EVERYTHING FAMILY &
"Mother of Family Ideas"
Give Inexpensive Gifts an Enhanced Perceived Value
Has gift giving gotten out of control in your family?
Set up a new scenario for children's Christmas gifts that includes more
laughter than dollars. In our family, we
focus on creating many special times together doing holiday activities
during the month of December. The memories made in that way are worth
more than any gifts you can buy. (There are ideas for some of these
activities on web pages listed to the left.)
We talked about gifts as our children were growing
and they understood that their "Santa lists" should list just a few
items that were really important to them at the time. We did our best to
make sure that the most important items were purchased. (For years, our
youngest son supplied us with coupons, links for best prices for items
on-line and comparisons so we could get the best price on his "Santa
List" items!) Even today, in our family, a "big" gift item is usually
somewhere between $25-50, not hundreds or more. We filled-in with lots
of smaller items and our children always felt satisfied and excited,
often saying that "this was the best Christmas ever!"
We put together our own gift packages for our
children, and now our grandchildren, and build them around each child's
current interests. Then we wrap things in as many individual packages as
possible. We also use games (see column to the right) to make gift
opening a lengthy and always fun event. There are "rules". Only one gift
is opened at a time so that everyone can enjoy what everyone else
receives too. We take turns opening gifts so that no one has to be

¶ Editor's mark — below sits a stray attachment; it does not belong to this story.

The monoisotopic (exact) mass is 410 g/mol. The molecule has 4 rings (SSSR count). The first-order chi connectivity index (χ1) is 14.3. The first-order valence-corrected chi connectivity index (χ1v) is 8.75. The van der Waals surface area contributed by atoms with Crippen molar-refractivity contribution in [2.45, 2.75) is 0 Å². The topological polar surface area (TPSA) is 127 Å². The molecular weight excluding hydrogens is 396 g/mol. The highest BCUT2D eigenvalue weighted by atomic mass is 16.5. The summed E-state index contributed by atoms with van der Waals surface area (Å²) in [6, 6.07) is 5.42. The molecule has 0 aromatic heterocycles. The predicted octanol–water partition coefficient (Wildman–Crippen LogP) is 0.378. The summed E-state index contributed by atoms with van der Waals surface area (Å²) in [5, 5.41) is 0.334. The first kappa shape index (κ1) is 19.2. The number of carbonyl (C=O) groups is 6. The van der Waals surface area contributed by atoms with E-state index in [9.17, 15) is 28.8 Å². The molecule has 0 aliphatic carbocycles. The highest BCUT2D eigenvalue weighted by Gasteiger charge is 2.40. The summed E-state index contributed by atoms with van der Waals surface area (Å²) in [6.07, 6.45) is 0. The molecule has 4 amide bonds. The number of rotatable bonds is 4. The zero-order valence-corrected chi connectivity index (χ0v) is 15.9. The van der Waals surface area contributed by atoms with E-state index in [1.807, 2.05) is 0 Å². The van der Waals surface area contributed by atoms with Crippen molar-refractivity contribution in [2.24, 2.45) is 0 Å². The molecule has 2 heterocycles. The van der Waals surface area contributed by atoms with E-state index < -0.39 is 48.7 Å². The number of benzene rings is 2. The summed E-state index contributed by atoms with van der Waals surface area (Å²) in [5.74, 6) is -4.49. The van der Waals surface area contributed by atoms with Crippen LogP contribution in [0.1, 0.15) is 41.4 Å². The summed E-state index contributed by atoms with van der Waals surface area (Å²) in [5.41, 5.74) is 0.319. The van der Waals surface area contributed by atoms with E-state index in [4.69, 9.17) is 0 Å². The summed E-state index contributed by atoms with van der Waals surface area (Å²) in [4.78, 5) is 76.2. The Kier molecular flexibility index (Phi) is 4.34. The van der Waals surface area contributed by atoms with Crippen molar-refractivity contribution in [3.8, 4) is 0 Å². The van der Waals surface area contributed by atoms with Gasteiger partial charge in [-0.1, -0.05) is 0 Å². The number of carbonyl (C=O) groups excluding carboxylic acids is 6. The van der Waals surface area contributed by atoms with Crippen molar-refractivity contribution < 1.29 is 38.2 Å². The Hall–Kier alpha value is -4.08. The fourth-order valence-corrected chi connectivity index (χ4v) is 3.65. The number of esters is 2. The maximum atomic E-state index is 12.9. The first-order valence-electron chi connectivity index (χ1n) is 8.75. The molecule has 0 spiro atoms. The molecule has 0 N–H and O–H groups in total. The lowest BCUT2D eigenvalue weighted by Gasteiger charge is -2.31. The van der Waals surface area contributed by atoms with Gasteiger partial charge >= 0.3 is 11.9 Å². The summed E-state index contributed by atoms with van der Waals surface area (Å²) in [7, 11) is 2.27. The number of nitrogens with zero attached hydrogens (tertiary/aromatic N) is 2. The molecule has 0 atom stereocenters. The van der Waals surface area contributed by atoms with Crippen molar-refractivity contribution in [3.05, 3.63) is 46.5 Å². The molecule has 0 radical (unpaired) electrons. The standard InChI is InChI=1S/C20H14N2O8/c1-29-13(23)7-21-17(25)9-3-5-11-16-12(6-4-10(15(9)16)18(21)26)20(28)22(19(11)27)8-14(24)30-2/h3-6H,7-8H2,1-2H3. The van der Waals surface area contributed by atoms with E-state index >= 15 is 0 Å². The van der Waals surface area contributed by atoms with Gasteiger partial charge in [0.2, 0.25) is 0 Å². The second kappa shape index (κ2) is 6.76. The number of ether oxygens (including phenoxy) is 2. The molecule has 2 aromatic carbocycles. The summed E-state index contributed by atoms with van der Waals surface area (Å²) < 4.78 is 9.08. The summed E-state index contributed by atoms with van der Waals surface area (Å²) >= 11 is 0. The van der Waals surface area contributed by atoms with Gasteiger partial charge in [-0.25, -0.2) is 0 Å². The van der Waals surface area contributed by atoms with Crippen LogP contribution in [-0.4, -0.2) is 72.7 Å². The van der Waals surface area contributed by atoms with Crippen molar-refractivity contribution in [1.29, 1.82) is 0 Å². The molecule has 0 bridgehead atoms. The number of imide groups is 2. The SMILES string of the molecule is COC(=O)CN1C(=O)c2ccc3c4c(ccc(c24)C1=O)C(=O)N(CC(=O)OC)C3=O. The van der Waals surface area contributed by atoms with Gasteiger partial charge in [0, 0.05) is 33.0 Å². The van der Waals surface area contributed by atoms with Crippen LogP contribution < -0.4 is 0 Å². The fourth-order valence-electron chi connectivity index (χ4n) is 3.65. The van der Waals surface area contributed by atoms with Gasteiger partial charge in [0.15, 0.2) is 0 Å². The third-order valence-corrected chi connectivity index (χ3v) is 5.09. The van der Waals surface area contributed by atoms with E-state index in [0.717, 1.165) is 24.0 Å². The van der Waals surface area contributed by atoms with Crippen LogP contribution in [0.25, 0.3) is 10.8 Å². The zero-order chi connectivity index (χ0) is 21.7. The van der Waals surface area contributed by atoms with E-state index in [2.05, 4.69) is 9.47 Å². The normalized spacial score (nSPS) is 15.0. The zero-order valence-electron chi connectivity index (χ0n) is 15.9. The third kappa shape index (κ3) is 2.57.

terribly patient. At the end, jumping in the wrapping paper pile is
always encouraged. Even though we spend very little on gifts, the
opening process takes several hours and includes lots of laughter. By
the time the kids are done opening everything, they have had quite a
good time and it "feels" like they have received much more than the
dollar amount of the gifts. We never get complaints and always get
appreciation for what they received.
Wrapping gifts is an art in our family, although not
necessarily an art of the beautiful sort. We put small items in large
boxes and add cans of food, stacks of magazines or books, etc. to make
the boxes heavy. Those are put under the tree to keep kids guessing. We
also add noisemakers to some boxes. Jingle bells, and things that rattle
or go "thump" when a box is shaken, are often found wrapped up with
"quiet" gifts of clothing. We also wrap things in a series of boxes.
This is always a favorite. (Everyone knows they will get at least one of
these.) What looks like a large gift might be a small but valuable one
or it might be a small "joke" gift, but either way, opening three or
four boxes to get it is always fun. You can never trust what the box
says in our house. We recycle boxes and you really need to open a gift
completely to know what really is inside any box. If a gift contains
many parts, each part is often wrapped individually. It makes for more
gifts to open and the laughter level is always high. (With the older
children, groans were sometimes included, but all in good fun.) We also
found interesting ways to wrap items. There are usually some in cans or
canisters, some in fabric and a few find their way into a red flannel
drawstring "Santa Bag" that I made. I have even wrapped small things
inside a ball of yarn or tucked an item inside a loaf of Italian bread.
There are always many surprises.
Not all gifts are placed under the tree. Gifts from
one another go under the tree as they were wrapped. (And many of these
are wrapped in "deceptive" ways to keep the kids guessing. We have also
been known to supply hints to throw them off track; by making comments
such as, "Don't tip that box, it might leak." The anticipation is
wonderful!! Gifts from Santa show up in the morning. Some of these are
wrapped in different paper than the other gifts and some of Santa's
gifts are not wrapped at all but simply appear in all their glory on
Gratitude, and not disappointment rules the day. The
memories are priceless!
CHRISTMAS DECORATIONS & ORNAMENTS
GIFTS FOR CHILDREN
and Photographed by
The Mother of Family Ideas™
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Make Opening Packages an Annual Game with Lots of Fun
Earning a gift by demonstrating the use of mistletoe.
At least half
the fun of getting a gift can be the process of "earning" it by
following clues or going through silly antics.
Here are some
suggestions for hunting and seeking games that prolong the gift opening
time and make it much more fun.
If you have one